Assessment of Suicidal Ideation

After stratifying by state, a sample of 579 Bhutanese refugees aged ≥18 years living in Arizona, Georgia, New York, and Texas was randomly selected. Trained bilingual and bicultural interviewers contacted the potential participants, obtained written informed consent, and administered the survey in the respondent's home using the respondent's preferred language (English or Nepali). The survey asked about demographics, mental health history, difficulties after arrival in the United States, perceived level of social support (4), current symptoms of posttraumatic stress disorder (PTSD) and traumatic experiences (using the Harvard Trauma Questionnaire [5]), and symptoms of anxiety, depression and psychological distress (using the Hopkins Symptom Checklist [6]). Participants also were provided information on local mental health services and were encouraged to access these services if needed.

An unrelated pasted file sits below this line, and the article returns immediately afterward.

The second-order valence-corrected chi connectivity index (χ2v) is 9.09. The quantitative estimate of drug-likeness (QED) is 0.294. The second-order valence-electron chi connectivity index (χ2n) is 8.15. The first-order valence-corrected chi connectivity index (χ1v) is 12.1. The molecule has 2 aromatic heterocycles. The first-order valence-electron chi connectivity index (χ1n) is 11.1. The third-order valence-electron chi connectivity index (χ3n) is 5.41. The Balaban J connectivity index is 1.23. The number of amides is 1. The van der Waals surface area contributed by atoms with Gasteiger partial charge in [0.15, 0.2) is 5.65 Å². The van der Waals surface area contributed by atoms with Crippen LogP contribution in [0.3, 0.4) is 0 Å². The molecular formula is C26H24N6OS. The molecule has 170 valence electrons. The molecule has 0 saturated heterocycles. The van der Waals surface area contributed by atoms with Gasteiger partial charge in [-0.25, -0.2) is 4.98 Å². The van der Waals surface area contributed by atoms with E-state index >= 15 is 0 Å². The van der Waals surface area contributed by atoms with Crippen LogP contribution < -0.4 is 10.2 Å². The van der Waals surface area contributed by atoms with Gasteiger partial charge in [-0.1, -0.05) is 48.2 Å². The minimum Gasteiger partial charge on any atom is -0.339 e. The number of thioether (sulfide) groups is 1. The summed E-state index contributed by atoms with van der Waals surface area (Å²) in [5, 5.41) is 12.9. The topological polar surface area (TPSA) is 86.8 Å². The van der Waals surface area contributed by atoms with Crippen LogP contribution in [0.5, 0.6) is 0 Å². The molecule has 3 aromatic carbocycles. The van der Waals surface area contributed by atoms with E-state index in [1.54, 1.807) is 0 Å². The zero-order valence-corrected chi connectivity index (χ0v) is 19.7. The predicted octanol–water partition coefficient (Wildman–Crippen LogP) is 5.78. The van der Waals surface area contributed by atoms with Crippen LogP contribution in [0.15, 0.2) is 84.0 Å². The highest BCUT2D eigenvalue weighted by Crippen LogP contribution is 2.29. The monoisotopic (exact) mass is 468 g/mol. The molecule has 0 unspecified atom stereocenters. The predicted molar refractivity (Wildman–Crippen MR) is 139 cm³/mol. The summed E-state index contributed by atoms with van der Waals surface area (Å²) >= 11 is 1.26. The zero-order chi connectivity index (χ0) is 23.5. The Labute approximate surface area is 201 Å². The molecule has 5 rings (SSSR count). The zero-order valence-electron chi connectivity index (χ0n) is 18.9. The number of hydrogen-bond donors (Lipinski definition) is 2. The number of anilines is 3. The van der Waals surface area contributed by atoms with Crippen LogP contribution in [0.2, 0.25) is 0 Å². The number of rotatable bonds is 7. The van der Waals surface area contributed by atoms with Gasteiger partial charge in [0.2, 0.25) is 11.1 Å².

Participants were asked if they had ever expressed suicidal ideation (i.e., ever thought seriously about committing suicide in their lifetimes). Interviewers were trained to implement a distressed respondent protocol if a participant expressed suicidal thoughts during the interview. Data were summarized and tested for statistically significant differences between men and women using the chi-square test for categorical variables and t-test for continuous variables. Adjusted bivariate associations (by age, sex, and state of residence) between suicidal ideation and other variables were estimated with adjusted odds ratios, associated Wald chi-square tests, and 95% confidence intervals, using conditional logistic regression.